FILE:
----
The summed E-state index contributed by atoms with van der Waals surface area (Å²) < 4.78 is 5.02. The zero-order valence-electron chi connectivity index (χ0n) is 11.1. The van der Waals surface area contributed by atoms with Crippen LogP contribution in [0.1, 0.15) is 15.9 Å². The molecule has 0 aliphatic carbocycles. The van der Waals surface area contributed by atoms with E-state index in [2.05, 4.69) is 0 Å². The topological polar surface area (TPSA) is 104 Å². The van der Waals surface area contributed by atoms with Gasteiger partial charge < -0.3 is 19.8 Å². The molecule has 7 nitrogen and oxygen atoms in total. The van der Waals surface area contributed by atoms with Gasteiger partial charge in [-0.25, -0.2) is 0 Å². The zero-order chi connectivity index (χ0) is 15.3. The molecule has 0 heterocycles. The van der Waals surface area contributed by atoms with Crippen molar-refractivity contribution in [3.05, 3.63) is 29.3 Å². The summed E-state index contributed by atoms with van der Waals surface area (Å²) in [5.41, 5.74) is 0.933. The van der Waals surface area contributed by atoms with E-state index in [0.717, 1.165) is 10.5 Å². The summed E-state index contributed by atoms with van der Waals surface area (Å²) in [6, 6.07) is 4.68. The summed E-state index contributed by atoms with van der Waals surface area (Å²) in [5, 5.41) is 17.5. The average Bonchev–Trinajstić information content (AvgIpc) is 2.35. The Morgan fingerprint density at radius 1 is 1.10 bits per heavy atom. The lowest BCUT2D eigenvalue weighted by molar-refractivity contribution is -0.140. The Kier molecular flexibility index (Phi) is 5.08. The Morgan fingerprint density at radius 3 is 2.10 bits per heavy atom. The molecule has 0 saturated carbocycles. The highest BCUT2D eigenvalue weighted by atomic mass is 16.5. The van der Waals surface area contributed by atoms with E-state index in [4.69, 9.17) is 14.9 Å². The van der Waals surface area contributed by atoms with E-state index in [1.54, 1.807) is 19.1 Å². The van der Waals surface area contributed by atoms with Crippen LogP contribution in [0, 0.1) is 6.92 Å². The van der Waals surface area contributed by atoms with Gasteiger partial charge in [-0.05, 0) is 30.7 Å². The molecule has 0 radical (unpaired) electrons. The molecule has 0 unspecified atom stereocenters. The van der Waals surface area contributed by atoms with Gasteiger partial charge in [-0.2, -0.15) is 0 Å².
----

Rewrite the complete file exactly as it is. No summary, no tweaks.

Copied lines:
The summed E-state index contributed by atoms with van der Waals surface area (Å²) < 4.78 is 5.02. The zero-order valence-electron chi connectivity index (χ0n) is 11.1. The van der Waals surface area contributed by atoms with Crippen LogP contribution in [0.1, 0.15) is 15.9 Å². The molecule has 0 aliphatic carbocycles. The van der Waals surface area contributed by atoms with E-state index in [2.05, 4.69) is 0 Å². The topological polar surface area (TPSA) is 104 Å². The van der Waals surface area contributed by atoms with Gasteiger partial charge < -0.3 is 19.8 Å². The molecule has 7 nitrogen and oxygen atoms in total. The van der Waals surface area contributed by atoms with Gasteiger partial charge in [-0.25, -0.2) is 0 Å². The zero-order chi connectivity index (χ0) is 15.3. The molecule has 0 heterocycles. The van der Waals surface area contributed by atoms with Crippen molar-refractivity contribution in [3.05, 3.63) is 29.3 Å². The summed E-state index contributed by atoms with van der Waals surface area (Å²) in [5.41, 5.74) is 0.933. The van der Waals surface area contributed by atoms with E-state index in [0.717, 1.165) is 10.5 Å². The summed E-state index contributed by atoms with van der Waals surface area (Å²) in [6, 6.07) is 4.68. The summed E-state index contributed by atoms with van der Waals surface area (Å²) in [5, 5.41) is 17.5. The average Bonchev–Trinajstić information content (AvgIpc) is 2.35. The Morgan fingerprint density at radius 1 is 1.10 bits per heavy atom. The lowest BCUT2D eigenvalue weighted by molar-refractivity contribution is -0.140. The Kier molecular flexibility index (Phi) is 5.08. The Morgan fingerprint density at radius 3 is 2.10 bits per heavy atom. The molecule has 0 saturated carbocycles. The highest BCUT2D eigenvalue weighted by atomic mass is 16.5. The van der Waals surface area contributed by atoms with E-state index in [4.69, 9.17) is 14.9 Å². The van der Waals surface area contributed by atoms with E-state index in [1.54, 1.807) is 19.1 Å². The van der Waals surface area contributed by atoms with Crippen LogP contribution in [0, 0.1) is 6.92 Å². The van der Waals surface area contributed by atoms with Gasteiger partial charge in [-0.05, 0) is 30.7 Å². The molecule has 0 radical (unpaired) electrons. The molecule has 0 unspecified atom stereocenters. The van der Waals surface area contributed by atoms with Gasteiger partial charge in [-0.2, -0.15) is 0 Å².